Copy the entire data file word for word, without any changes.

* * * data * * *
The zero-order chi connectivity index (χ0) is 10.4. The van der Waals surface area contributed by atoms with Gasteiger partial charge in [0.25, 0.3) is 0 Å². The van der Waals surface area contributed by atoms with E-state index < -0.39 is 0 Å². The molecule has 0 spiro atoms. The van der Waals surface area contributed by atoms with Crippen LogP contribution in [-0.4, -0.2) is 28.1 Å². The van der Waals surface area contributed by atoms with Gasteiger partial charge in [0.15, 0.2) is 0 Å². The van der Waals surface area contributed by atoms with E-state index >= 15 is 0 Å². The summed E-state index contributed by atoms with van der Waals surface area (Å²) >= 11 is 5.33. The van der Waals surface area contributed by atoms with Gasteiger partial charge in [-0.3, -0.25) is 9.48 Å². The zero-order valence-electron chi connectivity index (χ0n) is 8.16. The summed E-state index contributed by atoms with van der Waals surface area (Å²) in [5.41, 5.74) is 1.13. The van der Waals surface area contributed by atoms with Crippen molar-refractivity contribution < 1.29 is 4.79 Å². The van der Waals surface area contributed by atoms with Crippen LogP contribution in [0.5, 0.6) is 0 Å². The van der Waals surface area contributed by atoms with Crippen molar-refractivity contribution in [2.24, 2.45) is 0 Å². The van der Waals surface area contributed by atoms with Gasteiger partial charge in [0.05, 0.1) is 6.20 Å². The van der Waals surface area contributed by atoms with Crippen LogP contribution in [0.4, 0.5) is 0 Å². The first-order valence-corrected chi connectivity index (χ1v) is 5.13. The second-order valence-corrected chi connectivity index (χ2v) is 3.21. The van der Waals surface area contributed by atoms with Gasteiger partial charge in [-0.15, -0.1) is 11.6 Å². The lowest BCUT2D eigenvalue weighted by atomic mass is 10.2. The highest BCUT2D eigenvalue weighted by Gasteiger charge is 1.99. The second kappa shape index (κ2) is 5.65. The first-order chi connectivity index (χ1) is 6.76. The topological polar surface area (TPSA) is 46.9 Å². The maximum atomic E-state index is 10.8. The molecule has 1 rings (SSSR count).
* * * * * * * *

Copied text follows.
The zero-order chi connectivity index (χ0) is 10.4. The van der Waals surface area contributed by atoms with Gasteiger partial charge in [0.25, 0.3) is 0 Å². The van der Waals surface area contributed by atoms with E-state index < -0.39 is 0 Å². The molecule has 0 spiro atoms. The van der Waals surface area contributed by atoms with Crippen LogP contribution in [-0.4, -0.2) is 28.1 Å². The van der Waals surface area contributed by atoms with Gasteiger partial charge in [0.15, 0.2) is 0 Å². The van der Waals surface area contributed by atoms with E-state index >= 15 is 0 Å². The summed E-state index contributed by atoms with van der Waals surface area (Å²) >= 11 is 5.33. The van der Waals surface area contributed by atoms with Gasteiger partial charge in [-0.3, -0.25) is 9.48 Å². The zero-order valence-electron chi connectivity index (χ0n) is 8.16. The summed E-state index contributed by atoms with van der Waals surface area (Å²) in [5.41, 5.74) is 1.13. The van der Waals surface area contributed by atoms with Crippen molar-refractivity contribution < 1.29 is 4.79 Å². The van der Waals surface area contributed by atoms with Crippen LogP contribution in [0.5, 0.6) is 0 Å². The van der Waals surface area contributed by atoms with Crippen molar-refractivity contribution in [2.24, 2.45) is 0 Å². The van der Waals surface area contributed by atoms with Gasteiger partial charge in [0.05, 0.1) is 6.20 Å². The van der Waals surface area contributed by atoms with Crippen LogP contribution in [0.4, 0.5) is 0 Å². The first-order valence-corrected chi connectivity index (χ1v) is 5.13. The second-order valence-corrected chi connectivity index (χ2v) is 3.21. The van der Waals surface area contributed by atoms with Gasteiger partial charge in [-0.15, -0.1) is 11.6 Å². The lowest BCUT2D eigenvalue weighted by atomic mass is 10.2. The highest BCUT2D eigenvalue weighted by Gasteiger charge is 1.99. The second kappa shape index (κ2) is 5.65. The first-order chi connectivity index (χ1) is 6.76. The topological polar surface area (TPSA) is 46.9 Å². The maximum atomic E-state index is 10.8. The molecule has 1 rings (SSSR count).